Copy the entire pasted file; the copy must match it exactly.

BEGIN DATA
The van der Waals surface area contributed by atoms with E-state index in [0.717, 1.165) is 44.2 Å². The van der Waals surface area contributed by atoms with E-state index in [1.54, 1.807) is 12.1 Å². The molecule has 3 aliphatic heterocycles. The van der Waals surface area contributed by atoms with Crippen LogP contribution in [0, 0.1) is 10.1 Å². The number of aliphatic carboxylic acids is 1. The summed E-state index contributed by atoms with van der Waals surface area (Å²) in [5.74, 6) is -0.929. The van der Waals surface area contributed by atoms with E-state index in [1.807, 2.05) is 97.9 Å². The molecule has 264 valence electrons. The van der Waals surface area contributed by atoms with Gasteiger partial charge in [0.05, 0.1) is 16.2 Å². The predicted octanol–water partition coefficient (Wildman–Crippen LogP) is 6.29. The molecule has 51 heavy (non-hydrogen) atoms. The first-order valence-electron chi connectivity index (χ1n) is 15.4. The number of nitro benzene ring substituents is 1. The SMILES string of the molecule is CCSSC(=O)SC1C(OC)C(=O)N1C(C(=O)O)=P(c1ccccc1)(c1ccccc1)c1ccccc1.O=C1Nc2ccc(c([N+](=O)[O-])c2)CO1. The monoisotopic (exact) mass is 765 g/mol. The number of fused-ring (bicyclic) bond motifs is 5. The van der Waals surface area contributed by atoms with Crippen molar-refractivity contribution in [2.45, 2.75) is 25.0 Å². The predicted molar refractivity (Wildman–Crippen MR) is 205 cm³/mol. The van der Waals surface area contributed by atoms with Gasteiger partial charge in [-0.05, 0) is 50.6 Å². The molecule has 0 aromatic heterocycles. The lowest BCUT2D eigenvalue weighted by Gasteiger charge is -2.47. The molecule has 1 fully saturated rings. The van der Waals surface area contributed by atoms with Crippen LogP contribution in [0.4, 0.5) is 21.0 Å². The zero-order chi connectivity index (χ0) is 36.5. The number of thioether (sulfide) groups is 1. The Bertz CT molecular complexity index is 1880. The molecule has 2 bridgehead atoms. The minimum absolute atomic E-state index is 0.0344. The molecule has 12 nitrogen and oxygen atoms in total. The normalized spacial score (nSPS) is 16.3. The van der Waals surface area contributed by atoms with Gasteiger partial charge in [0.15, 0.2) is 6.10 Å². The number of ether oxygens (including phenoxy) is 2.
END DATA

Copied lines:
The van der Waals surface area contributed by atoms with E-state index in [0.717, 1.165) is 44.2 Å². The van der Waals surface area contributed by atoms with E-state index in [1.54, 1.807) is 12.1 Å². The molecule has 3 aliphatic heterocycles. The van der Waals surface area contributed by atoms with Crippen LogP contribution in [0, 0.1) is 10.1 Å². The number of aliphatic carboxylic acids is 1. The summed E-state index contributed by atoms with van der Waals surface area (Å²) in [5.74, 6) is -0.929. The van der Waals surface area contributed by atoms with E-state index in [1.807, 2.05) is 97.9 Å². The molecule has 264 valence electrons. The van der Waals surface area contributed by atoms with Gasteiger partial charge in [0.05, 0.1) is 16.2 Å². The predicted octanol–water partition coefficient (Wildman–Crippen LogP) is 6.29. The molecule has 51 heavy (non-hydrogen) atoms. The first-order valence-electron chi connectivity index (χ1n) is 15.4. The number of nitro benzene ring substituents is 1. The SMILES string of the molecule is CCSSC(=O)SC1C(OC)C(=O)N1C(C(=O)O)=P(c1ccccc1)(c1ccccc1)c1ccccc1.O=C1Nc2ccc(c([N+](=O)[O-])c2)CO1. The monoisotopic (exact) mass is 765 g/mol. The number of fused-ring (bicyclic) bond motifs is 5. The van der Waals surface area contributed by atoms with Crippen molar-refractivity contribution in [2.45, 2.75) is 25.0 Å². The predicted molar refractivity (Wildman–Crippen MR) is 205 cm³/mol. The van der Waals surface area contributed by atoms with Gasteiger partial charge in [-0.05, 0) is 50.6 Å². The molecule has 0 aromatic heterocycles. The lowest BCUT2D eigenvalue weighted by Gasteiger charge is -2.47. The molecule has 1 fully saturated rings. The van der Waals surface area contributed by atoms with Crippen LogP contribution in [0.4, 0.5) is 21.0 Å². The zero-order chi connectivity index (χ0) is 36.5. The number of thioether (sulfide) groups is 1. The Bertz CT molecular complexity index is 1880. The molecule has 2 bridgehead atoms. The minimum absolute atomic E-state index is 0.0344. The molecule has 12 nitrogen and oxygen atoms in total. The normalized spacial score (nSPS) is 16.3. The van der Waals surface area contributed by atoms with Gasteiger partial charge in [0.15, 0.2) is 6.10 Å². The number of ether oxygens (including phenoxy) is 2.